Debris is piled along Michigan Street in Long Beach as...

Debris is piled along Michigan Street in Long Beach as people strip their houses and throw out belongings destroyed by superstorm Sandy. (Nov. 18, 2012) Credit: Newsday / Thomas A. Ferrara

Long Beach residents were slammed hard by superstorm Sandy and, like thousands across Long Island, continue to struggle. Repairs to battered homes have been costly, beyond the means of many. Reimbursements from the Federal Emergency Management Agency and insurance companies have been slow in coming. Now the city's government -- struggling with its own finances, a situation that predates Sandy's arrival last October -- has stepped up with an innovative plan to help homeowners along the bay side. That's good news, indeed.

Besides the destruction it wrought on the ocean side, Sandy damaged thousands of feet of bulkheading along Reynolds Channel. The city owns property there, too, but the land is primarily residential. So the city plans to float a bond to cover the cost of fixing its bulkheads and to front the money for repairs to the 300 eligible residential properties. Homeowners would repay the city through their tax bills. With individual costs running into the tens of thousands of dollars, the city hopes to leverage its buying power to lower bills.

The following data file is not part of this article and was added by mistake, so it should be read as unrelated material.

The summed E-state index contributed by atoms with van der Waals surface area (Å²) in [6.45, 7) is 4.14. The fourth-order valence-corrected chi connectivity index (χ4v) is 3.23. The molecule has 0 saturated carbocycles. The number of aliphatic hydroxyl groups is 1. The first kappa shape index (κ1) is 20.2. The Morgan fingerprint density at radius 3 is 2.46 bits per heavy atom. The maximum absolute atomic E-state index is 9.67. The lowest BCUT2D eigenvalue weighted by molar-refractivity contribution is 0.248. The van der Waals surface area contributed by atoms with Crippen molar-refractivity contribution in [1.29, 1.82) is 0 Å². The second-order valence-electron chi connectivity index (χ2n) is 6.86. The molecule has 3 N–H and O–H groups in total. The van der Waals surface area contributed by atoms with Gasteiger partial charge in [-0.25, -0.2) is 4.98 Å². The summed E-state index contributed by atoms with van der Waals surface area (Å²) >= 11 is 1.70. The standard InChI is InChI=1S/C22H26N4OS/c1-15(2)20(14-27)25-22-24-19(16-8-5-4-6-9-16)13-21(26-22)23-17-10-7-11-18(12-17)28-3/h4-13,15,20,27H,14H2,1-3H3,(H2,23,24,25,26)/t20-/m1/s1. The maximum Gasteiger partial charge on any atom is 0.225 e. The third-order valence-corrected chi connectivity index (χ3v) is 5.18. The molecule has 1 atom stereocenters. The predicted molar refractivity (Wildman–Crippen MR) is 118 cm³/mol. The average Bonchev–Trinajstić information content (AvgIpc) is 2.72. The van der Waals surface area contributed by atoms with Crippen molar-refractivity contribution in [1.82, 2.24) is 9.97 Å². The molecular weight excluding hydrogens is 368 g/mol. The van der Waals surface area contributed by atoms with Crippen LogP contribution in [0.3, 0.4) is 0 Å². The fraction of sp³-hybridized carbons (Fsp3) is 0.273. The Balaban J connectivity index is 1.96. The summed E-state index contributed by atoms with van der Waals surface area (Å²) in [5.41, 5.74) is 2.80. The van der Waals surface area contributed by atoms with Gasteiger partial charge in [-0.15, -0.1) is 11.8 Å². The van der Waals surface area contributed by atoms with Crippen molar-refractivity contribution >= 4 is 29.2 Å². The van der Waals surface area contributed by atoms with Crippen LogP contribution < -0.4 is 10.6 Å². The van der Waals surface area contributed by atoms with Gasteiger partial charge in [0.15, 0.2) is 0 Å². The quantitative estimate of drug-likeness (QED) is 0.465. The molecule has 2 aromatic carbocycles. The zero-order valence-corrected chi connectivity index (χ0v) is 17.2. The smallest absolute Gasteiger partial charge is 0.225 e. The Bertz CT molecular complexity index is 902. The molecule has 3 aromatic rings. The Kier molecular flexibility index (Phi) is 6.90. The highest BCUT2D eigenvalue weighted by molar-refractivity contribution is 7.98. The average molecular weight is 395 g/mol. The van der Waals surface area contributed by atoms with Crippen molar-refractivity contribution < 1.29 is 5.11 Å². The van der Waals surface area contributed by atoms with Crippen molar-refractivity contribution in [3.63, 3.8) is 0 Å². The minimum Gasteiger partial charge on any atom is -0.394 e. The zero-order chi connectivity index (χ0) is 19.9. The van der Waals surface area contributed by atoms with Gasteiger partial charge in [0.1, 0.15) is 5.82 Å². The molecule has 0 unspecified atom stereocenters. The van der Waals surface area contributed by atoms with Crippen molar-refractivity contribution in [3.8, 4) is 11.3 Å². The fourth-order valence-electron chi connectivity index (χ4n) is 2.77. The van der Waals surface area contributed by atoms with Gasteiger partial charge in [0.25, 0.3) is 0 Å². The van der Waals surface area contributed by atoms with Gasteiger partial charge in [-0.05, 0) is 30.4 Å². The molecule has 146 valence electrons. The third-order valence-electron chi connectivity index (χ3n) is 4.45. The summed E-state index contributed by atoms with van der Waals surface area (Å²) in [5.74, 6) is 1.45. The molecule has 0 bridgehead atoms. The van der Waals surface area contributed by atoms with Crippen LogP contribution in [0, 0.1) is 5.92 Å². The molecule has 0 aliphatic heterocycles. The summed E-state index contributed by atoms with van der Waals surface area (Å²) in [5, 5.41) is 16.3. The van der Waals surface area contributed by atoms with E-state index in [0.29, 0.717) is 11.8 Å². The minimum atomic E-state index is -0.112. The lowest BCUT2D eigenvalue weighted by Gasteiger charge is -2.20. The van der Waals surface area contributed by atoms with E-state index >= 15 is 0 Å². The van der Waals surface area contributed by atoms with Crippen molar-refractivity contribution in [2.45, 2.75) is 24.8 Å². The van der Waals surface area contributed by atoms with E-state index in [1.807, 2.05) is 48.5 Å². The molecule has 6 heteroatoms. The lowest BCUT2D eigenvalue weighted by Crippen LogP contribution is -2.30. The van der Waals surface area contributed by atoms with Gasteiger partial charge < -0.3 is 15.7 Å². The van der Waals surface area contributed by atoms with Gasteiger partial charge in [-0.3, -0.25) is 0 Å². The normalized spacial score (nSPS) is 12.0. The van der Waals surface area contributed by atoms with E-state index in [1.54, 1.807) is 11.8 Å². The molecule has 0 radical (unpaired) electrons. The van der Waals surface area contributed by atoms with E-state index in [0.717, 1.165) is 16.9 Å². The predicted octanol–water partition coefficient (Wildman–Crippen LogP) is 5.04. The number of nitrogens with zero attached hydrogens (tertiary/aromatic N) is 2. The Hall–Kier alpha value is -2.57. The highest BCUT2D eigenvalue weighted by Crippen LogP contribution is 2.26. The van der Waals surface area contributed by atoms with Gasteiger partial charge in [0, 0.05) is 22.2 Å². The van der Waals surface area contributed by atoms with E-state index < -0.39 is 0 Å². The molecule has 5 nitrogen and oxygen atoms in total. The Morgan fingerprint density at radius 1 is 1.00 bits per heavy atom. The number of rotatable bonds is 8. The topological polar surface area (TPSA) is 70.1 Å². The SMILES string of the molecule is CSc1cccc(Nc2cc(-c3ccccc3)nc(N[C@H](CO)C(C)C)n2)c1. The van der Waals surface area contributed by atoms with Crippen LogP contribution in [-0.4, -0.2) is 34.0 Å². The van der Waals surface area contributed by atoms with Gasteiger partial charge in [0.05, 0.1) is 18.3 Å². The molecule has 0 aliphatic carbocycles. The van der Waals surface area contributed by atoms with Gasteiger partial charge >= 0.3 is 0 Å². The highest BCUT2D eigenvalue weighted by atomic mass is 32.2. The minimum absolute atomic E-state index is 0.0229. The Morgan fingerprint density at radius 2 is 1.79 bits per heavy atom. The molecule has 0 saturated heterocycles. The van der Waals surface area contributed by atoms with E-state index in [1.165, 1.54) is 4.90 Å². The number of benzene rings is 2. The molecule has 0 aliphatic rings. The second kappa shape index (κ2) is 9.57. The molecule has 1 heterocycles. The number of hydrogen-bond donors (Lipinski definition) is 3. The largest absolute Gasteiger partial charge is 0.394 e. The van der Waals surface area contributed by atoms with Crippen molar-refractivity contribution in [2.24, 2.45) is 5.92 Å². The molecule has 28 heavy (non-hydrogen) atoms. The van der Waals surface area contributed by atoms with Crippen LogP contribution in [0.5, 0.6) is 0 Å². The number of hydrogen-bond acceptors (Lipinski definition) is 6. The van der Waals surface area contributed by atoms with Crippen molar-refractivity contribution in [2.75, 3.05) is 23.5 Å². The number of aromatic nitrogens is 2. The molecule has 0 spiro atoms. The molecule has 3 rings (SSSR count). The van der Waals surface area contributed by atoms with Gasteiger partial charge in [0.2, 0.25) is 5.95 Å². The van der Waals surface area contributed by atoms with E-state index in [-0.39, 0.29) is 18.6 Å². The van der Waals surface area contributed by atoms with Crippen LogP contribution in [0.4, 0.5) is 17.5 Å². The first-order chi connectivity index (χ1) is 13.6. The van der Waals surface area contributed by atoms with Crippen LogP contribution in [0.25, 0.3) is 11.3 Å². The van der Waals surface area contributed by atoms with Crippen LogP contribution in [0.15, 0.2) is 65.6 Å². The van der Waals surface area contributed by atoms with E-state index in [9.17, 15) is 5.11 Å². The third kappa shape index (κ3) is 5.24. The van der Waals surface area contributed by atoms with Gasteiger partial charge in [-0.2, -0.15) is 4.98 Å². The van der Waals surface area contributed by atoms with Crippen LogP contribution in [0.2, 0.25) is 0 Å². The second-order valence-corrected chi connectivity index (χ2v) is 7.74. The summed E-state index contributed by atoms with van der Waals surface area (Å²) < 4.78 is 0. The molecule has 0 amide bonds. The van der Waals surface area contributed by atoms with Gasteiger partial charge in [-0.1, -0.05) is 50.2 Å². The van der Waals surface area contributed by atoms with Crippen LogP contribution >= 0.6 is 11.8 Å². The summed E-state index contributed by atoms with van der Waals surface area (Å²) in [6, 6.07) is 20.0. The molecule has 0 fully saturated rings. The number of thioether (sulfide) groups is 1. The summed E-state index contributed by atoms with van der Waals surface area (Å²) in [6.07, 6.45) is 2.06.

Long Islanders know we need to build back stronger to protect ourselves from the next Sandy, but paying for that remains an issue. Long Beach's program is a classic win-win. Homeowners can make needed repairs and stretch payments across 20 years; if they qualify later for FEMA funds, they can use that money for repayment. And Long Beach has recourse if a resident refuses to pay; the city can seize the property for nonpayment of taxes. Meanwhile, the city wins in a larger way in that everyone benefits from stronger bulwarks against future storms.

More than 30 homeowners have signed up. Many more have made inquiries. They should take the next step.


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